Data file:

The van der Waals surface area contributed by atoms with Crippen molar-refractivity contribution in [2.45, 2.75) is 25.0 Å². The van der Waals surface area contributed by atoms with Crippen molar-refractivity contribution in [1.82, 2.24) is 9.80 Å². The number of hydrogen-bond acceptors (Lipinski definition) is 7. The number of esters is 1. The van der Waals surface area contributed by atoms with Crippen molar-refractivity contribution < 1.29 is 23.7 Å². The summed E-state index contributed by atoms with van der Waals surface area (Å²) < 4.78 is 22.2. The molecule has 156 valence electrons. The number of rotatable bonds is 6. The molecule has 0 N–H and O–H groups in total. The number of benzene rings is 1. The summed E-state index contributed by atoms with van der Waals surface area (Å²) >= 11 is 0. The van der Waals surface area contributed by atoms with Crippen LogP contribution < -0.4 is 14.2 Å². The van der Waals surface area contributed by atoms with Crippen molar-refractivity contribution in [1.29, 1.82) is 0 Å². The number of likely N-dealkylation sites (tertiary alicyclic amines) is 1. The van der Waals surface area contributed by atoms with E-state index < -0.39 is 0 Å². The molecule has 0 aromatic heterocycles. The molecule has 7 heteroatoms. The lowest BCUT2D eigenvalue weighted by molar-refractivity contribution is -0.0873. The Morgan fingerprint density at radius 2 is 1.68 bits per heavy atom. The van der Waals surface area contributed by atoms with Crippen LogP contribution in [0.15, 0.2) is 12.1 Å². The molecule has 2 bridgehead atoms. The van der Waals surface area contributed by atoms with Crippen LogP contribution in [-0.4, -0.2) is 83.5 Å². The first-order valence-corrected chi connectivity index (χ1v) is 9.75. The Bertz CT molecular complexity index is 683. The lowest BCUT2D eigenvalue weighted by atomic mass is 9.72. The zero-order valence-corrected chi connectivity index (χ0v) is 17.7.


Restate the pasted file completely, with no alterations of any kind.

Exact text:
The van der Waals surface area contributed by atoms with Crippen molar-refractivity contribution in [2.45, 2.75) is 25.0 Å². The van der Waals surface area contributed by atoms with Crippen molar-refractivity contribution in [1.82, 2.24) is 9.80 Å². The number of hydrogen-bond acceptors (Lipinski definition) is 7. The number of esters is 1. The van der Waals surface area contributed by atoms with Crippen molar-refractivity contribution < 1.29 is 23.7 Å². The summed E-state index contributed by atoms with van der Waals surface area (Å²) < 4.78 is 22.2. The molecule has 156 valence electrons. The number of rotatable bonds is 6. The molecule has 0 N–H and O–H groups in total. The number of benzene rings is 1. The summed E-state index contributed by atoms with van der Waals surface area (Å²) >= 11 is 0. The van der Waals surface area contributed by atoms with Crippen LogP contribution < -0.4 is 14.2 Å². The van der Waals surface area contributed by atoms with Crippen molar-refractivity contribution in [1.29, 1.82) is 0 Å². The number of likely N-dealkylation sites (tertiary alicyclic amines) is 1. The van der Waals surface area contributed by atoms with E-state index < -0.39 is 0 Å². The molecule has 0 aromatic heterocycles. The molecule has 7 heteroatoms. The lowest BCUT2D eigenvalue weighted by molar-refractivity contribution is -0.0873. The Morgan fingerprint density at radius 2 is 1.68 bits per heavy atom. The van der Waals surface area contributed by atoms with Crippen LogP contribution in [0.15, 0.2) is 12.1 Å². The molecule has 2 bridgehead atoms. The van der Waals surface area contributed by atoms with Crippen LogP contribution in [-0.4, -0.2) is 83.5 Å². The first-order valence-corrected chi connectivity index (χ1v) is 9.75. The Bertz CT molecular complexity index is 683. The lowest BCUT2D eigenvalue weighted by atomic mass is 9.72. The zero-order valence-corrected chi connectivity index (χ0v) is 17.7.